Faking It

by Sara Denne-Bolton

It all started with the not finishing. He would get up in the morning to find the kettle boiled but not poured over the coffee, the wet clothes from yesterday’s wash in the dryer, which wasn’t turned on, the toast half buttered and left on the plate, the toothpaste on the unused brush.

Yet she still walked to work every day. Her office building was at the end of two blocks and across the street; it must have been ingrained in her mind. Sometimes she seemed so normal, but he really didn’t understand why no one at work had said anything about the changes in her. Was it due to politeness or obliviousness? Could they really not have noticed anything? Was it possible that she could be only half present and still be taken seriously at meetings? It must be because of her profession, he decided. Academia tolerated all manner of eccentricities. Absent-mindedness spoke of a great brain occupied with loftier things than the mundane day to day of keys and toothbrush, spectacles, and toast.

The day came, however, when she left for work and came back ten minutes later, a look of bafflement on her face. At first, she didn’t say anything and acted as though she had meant to come back for something, but, when he pressed her, she wailed, “I can’t find my office! I don’t know where to go to work!” And then he knew, beyond doubt, that her illness was not simply a charming character quirk but something deeper and more sinister.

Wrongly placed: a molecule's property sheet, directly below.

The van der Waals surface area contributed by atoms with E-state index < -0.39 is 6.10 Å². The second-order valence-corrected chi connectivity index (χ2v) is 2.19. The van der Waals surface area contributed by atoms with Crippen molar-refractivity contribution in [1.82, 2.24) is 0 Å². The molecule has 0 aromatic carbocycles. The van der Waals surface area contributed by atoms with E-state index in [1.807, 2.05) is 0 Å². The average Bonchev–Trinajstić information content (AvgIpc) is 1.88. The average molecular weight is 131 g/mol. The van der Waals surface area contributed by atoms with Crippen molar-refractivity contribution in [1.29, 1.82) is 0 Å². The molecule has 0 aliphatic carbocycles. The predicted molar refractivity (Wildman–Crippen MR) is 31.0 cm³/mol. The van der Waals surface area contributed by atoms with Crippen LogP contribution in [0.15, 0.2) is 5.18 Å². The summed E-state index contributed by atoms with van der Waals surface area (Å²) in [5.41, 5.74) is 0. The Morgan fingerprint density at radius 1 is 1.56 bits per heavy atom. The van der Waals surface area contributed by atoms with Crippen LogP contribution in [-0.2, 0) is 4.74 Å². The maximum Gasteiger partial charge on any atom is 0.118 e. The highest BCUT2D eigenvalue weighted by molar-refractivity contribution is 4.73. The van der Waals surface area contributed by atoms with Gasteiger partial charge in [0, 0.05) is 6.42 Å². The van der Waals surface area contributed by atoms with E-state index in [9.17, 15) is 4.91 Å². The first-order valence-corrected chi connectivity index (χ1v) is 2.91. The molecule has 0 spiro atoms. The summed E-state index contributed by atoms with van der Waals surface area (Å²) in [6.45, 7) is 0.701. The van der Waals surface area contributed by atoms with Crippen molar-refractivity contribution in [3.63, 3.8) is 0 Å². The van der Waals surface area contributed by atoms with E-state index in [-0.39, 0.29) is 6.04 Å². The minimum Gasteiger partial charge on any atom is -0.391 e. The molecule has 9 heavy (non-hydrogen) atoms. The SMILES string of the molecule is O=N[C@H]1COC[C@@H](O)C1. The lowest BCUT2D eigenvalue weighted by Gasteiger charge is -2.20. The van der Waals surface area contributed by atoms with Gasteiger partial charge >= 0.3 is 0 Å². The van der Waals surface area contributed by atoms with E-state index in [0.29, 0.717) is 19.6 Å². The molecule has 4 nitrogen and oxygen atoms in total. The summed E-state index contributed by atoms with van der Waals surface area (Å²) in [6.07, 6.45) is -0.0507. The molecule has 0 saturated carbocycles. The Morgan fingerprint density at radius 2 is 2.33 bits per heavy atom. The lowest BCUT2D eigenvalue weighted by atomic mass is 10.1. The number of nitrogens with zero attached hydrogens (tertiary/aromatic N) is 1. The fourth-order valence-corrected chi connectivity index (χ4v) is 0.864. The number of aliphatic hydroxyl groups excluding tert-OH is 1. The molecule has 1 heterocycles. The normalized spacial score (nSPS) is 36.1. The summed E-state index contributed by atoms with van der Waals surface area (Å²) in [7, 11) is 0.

They limped along for a little while after that during which time he would walk her to work, meet her at lunchtime to take her out to lunch, and return at the end of the day to walk her home from the office. He made sure she had her name on her office door and desk so she knew where to go and where to sit. But eventually, he knew the charade could not continue and began the process of seeking out a diagnosis and prognosis and solutions temporary and permanent. He coaxed her to the doctors on the pretext of a check-up and sat with her as the verdict fell on her uncomprehending ears.

As soon as the bed in the home was ready for her, she was gone. It happened so quickly.

In the quiet, lonely years that followed, between sad visits to sit with her in her confused absence and long uninterrupted nights at home, he missed her. He had plenty of time now to wonder what she had done in the office those days when they pretended everything was normal. Of course, no one had been fooled by their hoax, he realized. It had only served to expose her, the brilliant academic, once commanding admiration and respect, as a woman losing her wits. But she was beyond caring about such matters, he knew now, on the rare days she let him hold her hand. Embarrassment was for him alone.

""Sara Denne-Bolton comes from Ireland and read anything she could get her hands on since she was three. A dizzying life of travel and wildly varied work experience ranging from janitor to diplomat have given her ample material for writing. Her husband is an artist and they live in Vermont.

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